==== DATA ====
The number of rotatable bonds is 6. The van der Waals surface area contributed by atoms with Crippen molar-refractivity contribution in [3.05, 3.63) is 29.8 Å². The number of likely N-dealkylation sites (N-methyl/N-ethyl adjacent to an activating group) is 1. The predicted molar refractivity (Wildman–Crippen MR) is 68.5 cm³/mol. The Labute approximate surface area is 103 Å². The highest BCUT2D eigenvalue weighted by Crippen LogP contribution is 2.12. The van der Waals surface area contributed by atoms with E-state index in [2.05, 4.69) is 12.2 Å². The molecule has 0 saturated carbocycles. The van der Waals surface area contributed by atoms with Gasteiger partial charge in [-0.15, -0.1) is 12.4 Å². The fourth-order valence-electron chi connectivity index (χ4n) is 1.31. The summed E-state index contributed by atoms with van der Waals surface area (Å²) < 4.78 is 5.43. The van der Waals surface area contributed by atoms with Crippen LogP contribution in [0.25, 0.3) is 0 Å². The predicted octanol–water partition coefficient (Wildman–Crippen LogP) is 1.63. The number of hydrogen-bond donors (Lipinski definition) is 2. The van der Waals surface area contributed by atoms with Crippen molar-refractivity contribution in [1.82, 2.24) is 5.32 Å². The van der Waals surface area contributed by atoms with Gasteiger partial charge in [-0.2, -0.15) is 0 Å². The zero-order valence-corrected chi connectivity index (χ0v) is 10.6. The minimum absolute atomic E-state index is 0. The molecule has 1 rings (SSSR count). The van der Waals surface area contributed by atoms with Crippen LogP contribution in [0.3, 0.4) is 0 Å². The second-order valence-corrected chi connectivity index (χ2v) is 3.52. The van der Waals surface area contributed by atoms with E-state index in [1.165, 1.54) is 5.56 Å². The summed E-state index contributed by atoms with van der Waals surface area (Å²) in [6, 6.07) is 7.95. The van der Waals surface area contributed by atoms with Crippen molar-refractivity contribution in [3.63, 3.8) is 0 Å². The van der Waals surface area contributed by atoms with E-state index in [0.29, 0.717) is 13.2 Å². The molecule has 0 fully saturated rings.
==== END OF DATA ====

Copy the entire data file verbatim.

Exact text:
The number of rotatable bonds is 6. The van der Waals surface area contributed by atoms with Crippen molar-refractivity contribution in [3.05, 3.63) is 29.8 Å². The number of likely N-dealkylation sites (N-methyl/N-ethyl adjacent to an activating group) is 1. The predicted molar refractivity (Wildman–Crippen MR) is 68.5 cm³/mol. The Labute approximate surface area is 103 Å². The highest BCUT2D eigenvalue weighted by Crippen LogP contribution is 2.12. The van der Waals surface area contributed by atoms with E-state index in [2.05, 4.69) is 12.2 Å². The molecule has 0 saturated carbocycles. The van der Waals surface area contributed by atoms with Gasteiger partial charge in [-0.15, -0.1) is 12.4 Å². The fourth-order valence-electron chi connectivity index (χ4n) is 1.31. The summed E-state index contributed by atoms with van der Waals surface area (Å²) < 4.78 is 5.43. The van der Waals surface area contributed by atoms with Crippen LogP contribution in [0.25, 0.3) is 0 Å². The predicted octanol–water partition coefficient (Wildman–Crippen LogP) is 1.63. The number of hydrogen-bond donors (Lipinski definition) is 2. The van der Waals surface area contributed by atoms with Crippen molar-refractivity contribution in [1.82, 2.24) is 5.32 Å². The van der Waals surface area contributed by atoms with Gasteiger partial charge in [-0.2, -0.15) is 0 Å². The zero-order valence-corrected chi connectivity index (χ0v) is 10.6. The minimum absolute atomic E-state index is 0. The molecule has 1 rings (SSSR count). The van der Waals surface area contributed by atoms with Crippen LogP contribution in [0.3, 0.4) is 0 Å². The second-order valence-corrected chi connectivity index (χ2v) is 3.52. The van der Waals surface area contributed by atoms with E-state index in [1.165, 1.54) is 5.56 Å². The summed E-state index contributed by atoms with van der Waals surface area (Å²) in [6, 6.07) is 7.95. The van der Waals surface area contributed by atoms with Crippen molar-refractivity contribution in [3.63, 3.8) is 0 Å². The van der Waals surface area contributed by atoms with E-state index in [0.29, 0.717) is 13.2 Å². The molecule has 0 fully saturated rings.